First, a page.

WASHINGTON – Former top U.S. officials are blasting the Bush administration (search) for reopening a rift with Europe by excluding critics of the war from prime contracts for Iraq's reconstruction.
"I thought we were in the process of acquiring support rather than alienating it," former Secretary of State Madeleine Albright (search) said. "And I think it's petty. I really do think we should not be in the business of alienating people."
Former national security adviser Sandy Berger (search) said the decision did not make sense. And Zbigniew Brzezinski (search), who held the job in the Carter administration, called the announcement Tuesday by the Pentagon bizarre.
President Jacques Chirac of France, Chancellor Gerhard Schroeder of Germany and President Vladimir Putin of Russia all raised the contracts issue when President Bush telephoned them Wednesday with an appeal to ease Iraq's debt burden.
The decision on contracts will complicate the task of former Secretary of State James A. Baker III, who was named by Bush to oversee efforts to scale down Iraq's debt. Baker plans to begin his travels and jawboning next week.
U.S. relations with Germany, France, Russia and other opponents of the war with Iraq had appeared to be on the mend.
There was cooperation on trade. Bush and Schroeder agreed to September to bury their differences. Secretary of State Colin Powell steered a resolution through the U.N. Security Council in October to expand the U.N. role in Iraq. Bush also backed down on a trade flap over steel tariffs.
But the European mood has turned bitter again. And complicating the newly troubled trans-Atlantic relationship is a pending decision to relocate U.S. military bases that are now in western Europe.
Germany, among others, is bound to be upset if the administration decides to cut U.S. Army forces in Germany, sending some to eastern Europe and others home.
The Europeans did not attempt to stifle their outcry Wednesday when the Pentagon -- backed by the White House -- said only countries that supported the U.S. war in Iraq could share in the prime contracts being awarded for the American portion of the postwar reconstruction there.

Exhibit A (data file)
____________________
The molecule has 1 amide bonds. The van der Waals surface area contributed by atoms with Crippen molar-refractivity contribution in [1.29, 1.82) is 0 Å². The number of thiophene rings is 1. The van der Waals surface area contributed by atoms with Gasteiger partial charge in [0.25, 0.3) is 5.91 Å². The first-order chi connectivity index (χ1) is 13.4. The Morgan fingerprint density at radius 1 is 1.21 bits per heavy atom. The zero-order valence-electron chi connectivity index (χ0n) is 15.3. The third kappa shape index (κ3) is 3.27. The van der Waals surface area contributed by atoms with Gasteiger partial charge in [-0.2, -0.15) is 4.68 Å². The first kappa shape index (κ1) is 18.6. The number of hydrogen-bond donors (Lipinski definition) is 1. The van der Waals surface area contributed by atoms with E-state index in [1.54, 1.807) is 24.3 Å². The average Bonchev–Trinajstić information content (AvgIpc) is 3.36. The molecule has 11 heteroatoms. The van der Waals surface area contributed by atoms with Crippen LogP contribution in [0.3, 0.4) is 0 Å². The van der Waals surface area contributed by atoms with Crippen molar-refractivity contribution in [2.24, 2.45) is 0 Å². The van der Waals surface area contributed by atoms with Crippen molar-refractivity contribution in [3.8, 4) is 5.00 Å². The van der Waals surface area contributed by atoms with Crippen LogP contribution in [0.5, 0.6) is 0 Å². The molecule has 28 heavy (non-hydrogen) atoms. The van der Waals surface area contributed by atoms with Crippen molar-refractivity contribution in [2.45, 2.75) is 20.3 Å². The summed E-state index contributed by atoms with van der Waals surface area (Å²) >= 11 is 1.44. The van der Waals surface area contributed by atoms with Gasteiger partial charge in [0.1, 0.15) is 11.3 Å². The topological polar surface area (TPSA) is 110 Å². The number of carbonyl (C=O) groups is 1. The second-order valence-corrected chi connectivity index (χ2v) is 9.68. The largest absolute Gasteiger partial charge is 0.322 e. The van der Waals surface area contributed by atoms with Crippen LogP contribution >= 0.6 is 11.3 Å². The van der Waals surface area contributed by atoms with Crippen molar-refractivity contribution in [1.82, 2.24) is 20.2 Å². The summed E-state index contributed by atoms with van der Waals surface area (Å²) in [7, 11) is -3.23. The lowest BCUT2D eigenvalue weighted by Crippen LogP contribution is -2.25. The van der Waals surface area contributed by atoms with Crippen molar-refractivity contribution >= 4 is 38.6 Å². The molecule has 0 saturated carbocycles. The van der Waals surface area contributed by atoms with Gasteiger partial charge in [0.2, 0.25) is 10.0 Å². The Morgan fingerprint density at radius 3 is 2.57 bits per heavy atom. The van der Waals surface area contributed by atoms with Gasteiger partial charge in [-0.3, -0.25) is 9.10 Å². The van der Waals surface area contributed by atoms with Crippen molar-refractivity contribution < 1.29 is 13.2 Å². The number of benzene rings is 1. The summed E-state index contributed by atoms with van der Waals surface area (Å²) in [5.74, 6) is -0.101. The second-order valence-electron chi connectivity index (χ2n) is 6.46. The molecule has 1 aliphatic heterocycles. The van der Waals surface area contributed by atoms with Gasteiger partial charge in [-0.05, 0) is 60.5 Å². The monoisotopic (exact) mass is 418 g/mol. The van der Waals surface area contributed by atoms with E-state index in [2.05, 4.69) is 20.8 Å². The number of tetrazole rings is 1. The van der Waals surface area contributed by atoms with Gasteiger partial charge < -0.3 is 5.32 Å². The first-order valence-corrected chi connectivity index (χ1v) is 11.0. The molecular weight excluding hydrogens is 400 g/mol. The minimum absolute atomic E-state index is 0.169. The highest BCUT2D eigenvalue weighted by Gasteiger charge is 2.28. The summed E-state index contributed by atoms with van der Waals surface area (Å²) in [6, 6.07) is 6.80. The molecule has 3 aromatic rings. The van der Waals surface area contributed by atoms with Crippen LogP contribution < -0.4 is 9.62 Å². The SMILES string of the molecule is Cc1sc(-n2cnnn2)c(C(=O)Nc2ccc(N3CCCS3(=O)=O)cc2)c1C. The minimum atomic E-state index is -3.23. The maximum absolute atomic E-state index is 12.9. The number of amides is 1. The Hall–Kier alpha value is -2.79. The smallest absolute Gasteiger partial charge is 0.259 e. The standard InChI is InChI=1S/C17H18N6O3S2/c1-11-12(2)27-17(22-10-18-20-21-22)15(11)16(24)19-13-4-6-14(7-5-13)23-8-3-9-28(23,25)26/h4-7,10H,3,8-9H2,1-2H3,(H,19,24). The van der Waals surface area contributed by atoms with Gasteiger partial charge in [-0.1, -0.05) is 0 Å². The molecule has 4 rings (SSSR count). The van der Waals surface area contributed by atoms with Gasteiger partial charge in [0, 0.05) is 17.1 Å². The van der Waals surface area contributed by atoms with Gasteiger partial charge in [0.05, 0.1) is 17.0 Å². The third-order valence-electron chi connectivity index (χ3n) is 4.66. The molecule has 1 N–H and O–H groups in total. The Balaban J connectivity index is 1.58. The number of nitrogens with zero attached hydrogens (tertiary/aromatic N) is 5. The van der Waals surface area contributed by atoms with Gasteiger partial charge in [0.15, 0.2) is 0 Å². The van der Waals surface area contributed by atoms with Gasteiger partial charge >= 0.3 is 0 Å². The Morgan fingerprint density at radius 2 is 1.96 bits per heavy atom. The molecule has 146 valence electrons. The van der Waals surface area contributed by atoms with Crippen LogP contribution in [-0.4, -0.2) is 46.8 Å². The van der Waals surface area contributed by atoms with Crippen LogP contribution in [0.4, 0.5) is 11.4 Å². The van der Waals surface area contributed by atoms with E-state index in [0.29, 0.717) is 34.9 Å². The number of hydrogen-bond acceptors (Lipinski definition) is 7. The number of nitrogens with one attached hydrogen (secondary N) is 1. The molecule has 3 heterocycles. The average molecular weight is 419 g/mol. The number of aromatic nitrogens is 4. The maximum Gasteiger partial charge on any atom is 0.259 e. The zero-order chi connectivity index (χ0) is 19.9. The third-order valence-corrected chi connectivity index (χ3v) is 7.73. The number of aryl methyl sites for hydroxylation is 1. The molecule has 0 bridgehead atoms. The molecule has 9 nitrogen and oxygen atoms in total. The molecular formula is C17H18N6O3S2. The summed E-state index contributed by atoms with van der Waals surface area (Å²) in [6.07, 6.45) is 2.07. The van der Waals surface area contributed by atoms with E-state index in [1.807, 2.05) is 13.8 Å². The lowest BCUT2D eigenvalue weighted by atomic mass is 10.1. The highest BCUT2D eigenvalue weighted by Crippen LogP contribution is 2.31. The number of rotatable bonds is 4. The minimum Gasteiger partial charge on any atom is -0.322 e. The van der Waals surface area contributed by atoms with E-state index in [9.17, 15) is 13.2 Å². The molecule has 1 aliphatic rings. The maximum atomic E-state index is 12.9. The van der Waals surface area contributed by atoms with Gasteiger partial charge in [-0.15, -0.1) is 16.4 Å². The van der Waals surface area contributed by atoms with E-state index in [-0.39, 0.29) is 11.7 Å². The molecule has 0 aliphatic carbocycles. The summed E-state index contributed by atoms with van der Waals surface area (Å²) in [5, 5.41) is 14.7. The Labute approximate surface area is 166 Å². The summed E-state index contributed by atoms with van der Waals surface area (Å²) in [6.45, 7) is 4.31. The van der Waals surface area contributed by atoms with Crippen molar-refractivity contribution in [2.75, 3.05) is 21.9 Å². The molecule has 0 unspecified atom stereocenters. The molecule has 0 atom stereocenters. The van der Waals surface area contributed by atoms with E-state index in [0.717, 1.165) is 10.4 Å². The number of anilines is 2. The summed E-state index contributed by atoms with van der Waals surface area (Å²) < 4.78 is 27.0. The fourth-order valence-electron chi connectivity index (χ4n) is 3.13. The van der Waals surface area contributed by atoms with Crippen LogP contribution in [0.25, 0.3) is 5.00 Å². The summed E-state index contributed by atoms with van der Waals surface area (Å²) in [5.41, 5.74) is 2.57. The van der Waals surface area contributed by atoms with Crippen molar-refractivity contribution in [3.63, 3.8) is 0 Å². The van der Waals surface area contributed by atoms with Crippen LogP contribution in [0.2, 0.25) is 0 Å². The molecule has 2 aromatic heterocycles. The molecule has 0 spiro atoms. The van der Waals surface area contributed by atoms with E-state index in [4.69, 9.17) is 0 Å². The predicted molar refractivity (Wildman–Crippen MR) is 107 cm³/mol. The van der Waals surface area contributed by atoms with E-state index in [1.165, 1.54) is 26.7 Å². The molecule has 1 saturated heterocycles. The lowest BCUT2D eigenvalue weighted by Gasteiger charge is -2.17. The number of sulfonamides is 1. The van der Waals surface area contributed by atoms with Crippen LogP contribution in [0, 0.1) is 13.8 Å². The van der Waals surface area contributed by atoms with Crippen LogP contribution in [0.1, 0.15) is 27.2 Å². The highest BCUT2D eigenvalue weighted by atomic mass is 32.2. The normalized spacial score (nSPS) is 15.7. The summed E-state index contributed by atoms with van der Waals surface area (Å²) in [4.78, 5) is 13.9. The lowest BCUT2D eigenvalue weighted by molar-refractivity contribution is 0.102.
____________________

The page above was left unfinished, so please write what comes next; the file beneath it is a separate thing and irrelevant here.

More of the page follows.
The decision should not have come as a complete surprise.
Several times this year, Secretary of State Colin Powell cautioned that countries that did not assist in Iraq's liberation from Saddam Hussein could not expect to be rewarded.
Still, Germany called the decision unacceptable.
Russia, which is owed $8 billion by Iraq -- even more than Iraq owes France, the United States and Germany -- threatened to retaliate by not easing the debt burden.
Russia also is registering concern with the prospect of shifting some U.S. bases to Poland and Bulgaria, placing them closer to the Russian border.
"Any plans to bring the NATO infrastructure closer to our borders prompts an absolutely understandable, explicable concern," Defense Minister Sergei Ivanov said in Moscow.
Trying to soften the blow of the contracts decision, State Department spokesman Richard Boucher said the restrictions applied only to primary contractors, leaving lots of opportunities. "There are very few restrictions on subcontractors," he said.
And, Boucher noted, managers of the World Bank and International Monetary Fund trust funds, through which billions of dollars in non-U.S. assistance will be channeled to Iraq, "may have different, or their own rules for how they contract."
Still, the criticism mounted.
Brzezinski said it was "bizarre" of the Bush administration to make a public announcement on Iraq contracts.
"There are perfectly good reasons to discriminate between those who are very helpful and those who are less helpful," Brzezinski said in an interview. "But why rub it in with a political announcement that will further diminish the probability of serious European participation with men and money in the effort to internationalize the Iraqi conundrum?"
Berger said the United States needs help in Iraq. But he said the contracts decision "has made it politically impossible for those counties to gradually move toward cooperation."
"I wouldn't rule out the potential of the French, the Germans and the Russians helping us at some point," the former Clinton administration official said. "But you draw lines in the sand and I don't think you gain much."
Chris Lehane, an adviser to Gen. Wesley Clark, an aspirant for the Democratic presidential nomination, was harshly critical. "George W. Bush's rewarding of campaign contributor Halliburton makes it clear for all to see that he is of big oil, for big oil and 'buy' big oil. At the end of the day he is putting the special interests before our national interests," Lehane said.
Ivo Daalder of the Brookings Institution said, "At a time when we should want the rest of the international community to come in and help to the maximum extent possible in the rebuilding of Iraq, this gratuitous slap at our major allies seems to be particularly ill-timed and misplaced."
Cliff Kupchan, vice president of the Nixon Center, said he doubted the decision would have a major impact because subcontractors still could qualify.
"In my mind, this was a small political setback to repairing the trans-Atlantic relationship, but by no means is it a fatal one, and it can be overcome," the former U.S. diplomat said in an interview.